Royal Commission on Aboriginal Peoples
The Royal Commission on Aboriginal Peoples (RCAP) was established by the Government of Canada in 1991, with the five-volume final report being published in 1996. RCAP was established in response to the Kanesatake Resistance (Oka Crisis), a standoff between Mohawk protesters, police, and army from July 11 to September 26, 1990, over a land dispute.
The objective of the commission was to investigate the historical and current-day relationship between First Nations, Inuit, and Métis peoples, the Government of Canada, and broader Canadian society. The Commission included 440 recommendations to renew the relationship with Indigenous peoples over a 20-year span.
The Ipperwash Commission of Inquiry was launched in 2003 by the Government of Ontario in response to the 1995 Ipperwash Crisis, a land dispute in and around Ipperwash Provincial Park. Protests and interactions between police and members of Stony Point First Nation culminated in the death of Dudley George, an Ojibwa protester, on September 6, 1995. George was shot and killed by an Ontario Provincial Police (OPP) Officer at Ipperwash Provincial Park.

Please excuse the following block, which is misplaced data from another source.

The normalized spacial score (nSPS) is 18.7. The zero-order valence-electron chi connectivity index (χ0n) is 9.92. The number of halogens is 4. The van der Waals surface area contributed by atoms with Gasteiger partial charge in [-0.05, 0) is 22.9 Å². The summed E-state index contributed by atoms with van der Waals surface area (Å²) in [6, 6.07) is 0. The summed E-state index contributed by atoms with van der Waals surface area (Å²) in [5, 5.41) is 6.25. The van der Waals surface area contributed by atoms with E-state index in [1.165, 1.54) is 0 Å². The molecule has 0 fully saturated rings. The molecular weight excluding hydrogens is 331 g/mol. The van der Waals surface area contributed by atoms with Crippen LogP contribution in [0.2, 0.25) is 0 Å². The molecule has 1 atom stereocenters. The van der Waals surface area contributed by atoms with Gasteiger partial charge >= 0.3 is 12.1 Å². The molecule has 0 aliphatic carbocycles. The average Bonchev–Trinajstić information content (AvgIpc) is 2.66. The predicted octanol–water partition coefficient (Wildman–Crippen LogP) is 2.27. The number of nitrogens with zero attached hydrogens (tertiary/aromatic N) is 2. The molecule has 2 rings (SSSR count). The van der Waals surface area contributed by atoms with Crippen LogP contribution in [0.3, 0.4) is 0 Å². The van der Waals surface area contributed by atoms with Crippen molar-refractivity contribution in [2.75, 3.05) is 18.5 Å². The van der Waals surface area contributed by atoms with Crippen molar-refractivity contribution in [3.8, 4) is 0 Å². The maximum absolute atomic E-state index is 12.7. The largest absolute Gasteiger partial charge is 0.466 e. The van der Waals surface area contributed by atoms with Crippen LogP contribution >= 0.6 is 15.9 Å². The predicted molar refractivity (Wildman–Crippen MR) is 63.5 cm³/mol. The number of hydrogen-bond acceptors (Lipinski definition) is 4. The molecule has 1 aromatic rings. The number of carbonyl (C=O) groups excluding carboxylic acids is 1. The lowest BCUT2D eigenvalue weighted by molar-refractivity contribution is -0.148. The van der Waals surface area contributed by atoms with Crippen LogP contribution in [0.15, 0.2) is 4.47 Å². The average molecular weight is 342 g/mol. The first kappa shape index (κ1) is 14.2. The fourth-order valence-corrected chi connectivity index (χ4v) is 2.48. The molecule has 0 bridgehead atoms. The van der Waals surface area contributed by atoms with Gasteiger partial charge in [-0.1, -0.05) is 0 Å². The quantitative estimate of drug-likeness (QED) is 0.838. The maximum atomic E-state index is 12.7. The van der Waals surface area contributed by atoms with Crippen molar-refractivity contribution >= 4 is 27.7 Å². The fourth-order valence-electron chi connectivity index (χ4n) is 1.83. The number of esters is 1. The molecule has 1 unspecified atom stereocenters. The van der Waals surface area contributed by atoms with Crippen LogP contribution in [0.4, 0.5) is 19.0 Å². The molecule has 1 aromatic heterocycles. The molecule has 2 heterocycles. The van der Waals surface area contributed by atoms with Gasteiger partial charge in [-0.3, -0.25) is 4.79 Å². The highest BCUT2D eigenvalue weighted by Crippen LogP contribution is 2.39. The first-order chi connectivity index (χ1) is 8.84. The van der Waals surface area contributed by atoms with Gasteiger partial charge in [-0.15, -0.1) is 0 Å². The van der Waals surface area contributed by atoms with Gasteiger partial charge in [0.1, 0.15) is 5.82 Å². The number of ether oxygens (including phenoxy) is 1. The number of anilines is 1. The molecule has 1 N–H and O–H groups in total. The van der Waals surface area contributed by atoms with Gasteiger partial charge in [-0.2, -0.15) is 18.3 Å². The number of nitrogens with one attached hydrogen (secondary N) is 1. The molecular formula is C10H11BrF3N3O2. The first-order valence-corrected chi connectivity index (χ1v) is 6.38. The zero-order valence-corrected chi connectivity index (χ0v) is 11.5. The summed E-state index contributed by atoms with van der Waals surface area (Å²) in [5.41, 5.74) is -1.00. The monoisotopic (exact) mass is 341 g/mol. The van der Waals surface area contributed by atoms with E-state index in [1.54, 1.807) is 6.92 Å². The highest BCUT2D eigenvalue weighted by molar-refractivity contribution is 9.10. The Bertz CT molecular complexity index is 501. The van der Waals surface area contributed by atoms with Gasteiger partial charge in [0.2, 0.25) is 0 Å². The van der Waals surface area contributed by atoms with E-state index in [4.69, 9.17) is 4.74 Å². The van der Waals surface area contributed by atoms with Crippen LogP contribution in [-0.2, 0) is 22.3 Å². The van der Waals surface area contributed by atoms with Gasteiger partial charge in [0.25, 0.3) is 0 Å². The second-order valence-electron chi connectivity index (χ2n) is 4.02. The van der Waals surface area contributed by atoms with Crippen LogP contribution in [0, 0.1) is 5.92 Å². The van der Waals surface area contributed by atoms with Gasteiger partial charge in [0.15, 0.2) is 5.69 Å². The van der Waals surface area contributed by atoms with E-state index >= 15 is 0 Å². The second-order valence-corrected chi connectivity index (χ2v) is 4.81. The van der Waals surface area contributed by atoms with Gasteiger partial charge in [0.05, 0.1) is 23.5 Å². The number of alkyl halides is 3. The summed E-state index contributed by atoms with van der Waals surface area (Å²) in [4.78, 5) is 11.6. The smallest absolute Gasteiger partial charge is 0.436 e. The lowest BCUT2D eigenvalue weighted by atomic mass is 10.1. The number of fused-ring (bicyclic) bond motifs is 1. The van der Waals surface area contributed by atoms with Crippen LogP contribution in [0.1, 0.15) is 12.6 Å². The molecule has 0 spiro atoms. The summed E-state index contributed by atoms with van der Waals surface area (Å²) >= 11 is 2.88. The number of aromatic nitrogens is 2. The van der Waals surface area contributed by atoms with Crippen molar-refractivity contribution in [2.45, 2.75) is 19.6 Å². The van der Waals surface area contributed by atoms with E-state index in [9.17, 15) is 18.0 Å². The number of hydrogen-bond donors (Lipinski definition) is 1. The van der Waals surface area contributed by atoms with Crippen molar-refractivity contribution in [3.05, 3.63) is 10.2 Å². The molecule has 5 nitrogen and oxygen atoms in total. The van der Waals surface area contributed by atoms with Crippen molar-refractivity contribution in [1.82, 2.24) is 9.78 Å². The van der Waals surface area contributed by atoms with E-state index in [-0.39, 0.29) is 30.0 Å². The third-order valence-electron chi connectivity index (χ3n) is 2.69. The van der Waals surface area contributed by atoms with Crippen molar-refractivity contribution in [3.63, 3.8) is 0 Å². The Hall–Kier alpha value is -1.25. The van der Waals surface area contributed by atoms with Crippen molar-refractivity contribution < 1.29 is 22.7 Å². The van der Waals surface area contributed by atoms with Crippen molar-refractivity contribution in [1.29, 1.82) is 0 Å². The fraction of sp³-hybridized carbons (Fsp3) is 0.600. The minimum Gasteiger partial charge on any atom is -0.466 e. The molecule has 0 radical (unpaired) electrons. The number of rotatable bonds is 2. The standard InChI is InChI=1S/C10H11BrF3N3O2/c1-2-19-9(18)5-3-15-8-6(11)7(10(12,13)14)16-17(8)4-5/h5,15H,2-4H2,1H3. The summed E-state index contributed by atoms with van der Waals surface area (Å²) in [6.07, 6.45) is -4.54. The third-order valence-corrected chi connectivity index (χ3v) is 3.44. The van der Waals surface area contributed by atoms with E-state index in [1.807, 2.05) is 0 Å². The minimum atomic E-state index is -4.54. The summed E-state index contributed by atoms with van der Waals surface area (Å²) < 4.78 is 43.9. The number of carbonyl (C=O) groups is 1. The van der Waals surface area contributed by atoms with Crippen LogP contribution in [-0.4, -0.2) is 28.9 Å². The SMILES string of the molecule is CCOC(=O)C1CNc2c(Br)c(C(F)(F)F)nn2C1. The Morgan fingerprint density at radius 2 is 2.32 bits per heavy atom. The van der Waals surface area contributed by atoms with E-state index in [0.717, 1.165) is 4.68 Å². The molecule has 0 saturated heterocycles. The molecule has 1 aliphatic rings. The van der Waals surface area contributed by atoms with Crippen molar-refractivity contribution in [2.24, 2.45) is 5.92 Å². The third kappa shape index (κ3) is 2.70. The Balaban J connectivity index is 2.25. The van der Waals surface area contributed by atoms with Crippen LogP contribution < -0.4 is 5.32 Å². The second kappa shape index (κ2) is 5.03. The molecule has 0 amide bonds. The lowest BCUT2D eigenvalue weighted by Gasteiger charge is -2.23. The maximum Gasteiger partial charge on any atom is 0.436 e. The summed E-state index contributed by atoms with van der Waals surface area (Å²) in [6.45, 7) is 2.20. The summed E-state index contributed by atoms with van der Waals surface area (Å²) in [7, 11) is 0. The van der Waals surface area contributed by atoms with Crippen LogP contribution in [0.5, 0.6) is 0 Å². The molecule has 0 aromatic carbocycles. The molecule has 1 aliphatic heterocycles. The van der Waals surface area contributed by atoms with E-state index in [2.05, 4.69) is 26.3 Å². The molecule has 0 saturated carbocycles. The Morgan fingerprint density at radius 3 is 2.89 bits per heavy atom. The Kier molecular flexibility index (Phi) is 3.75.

The objectives of the Commission were to determine the events that led to the death of George and make recommendations to prevent the escalation shown in the Ipperwash Crisis. The final four-volume report was published in 2007 and contained 100 recommendations.
United Nations Declaration on the Rights of Indigenous Peoples
The United Nations Declaration on the Rights of Indigenous Peoples (UNDRIP) is a non-legally binding resolution with 46 articles that outlines “minimum standards for the survival, dignity, well-being of the indigenous peoples of the world.”
UNDRIP was adopted in the United Nations General Assembly in 2007 by 144 Member States. Canada, along with Australia, New Zealand and the U.S., voted against the resolution, with 11 others abstaining. Since the vote, all four Member States have since changed their position to support the Declaration.
In 2016, Canada adopted UNDRIP and removed its objector status. In June 2021, the United Nations Declaration on the Rights of Indigenous Peoples Act became law. The Act outlines how the government and Indigenous peoples can implement the Declaration.
The TRC Calls to Actions and MMIWG Calls for Justice have directed the government to adopt and implement the Declaration.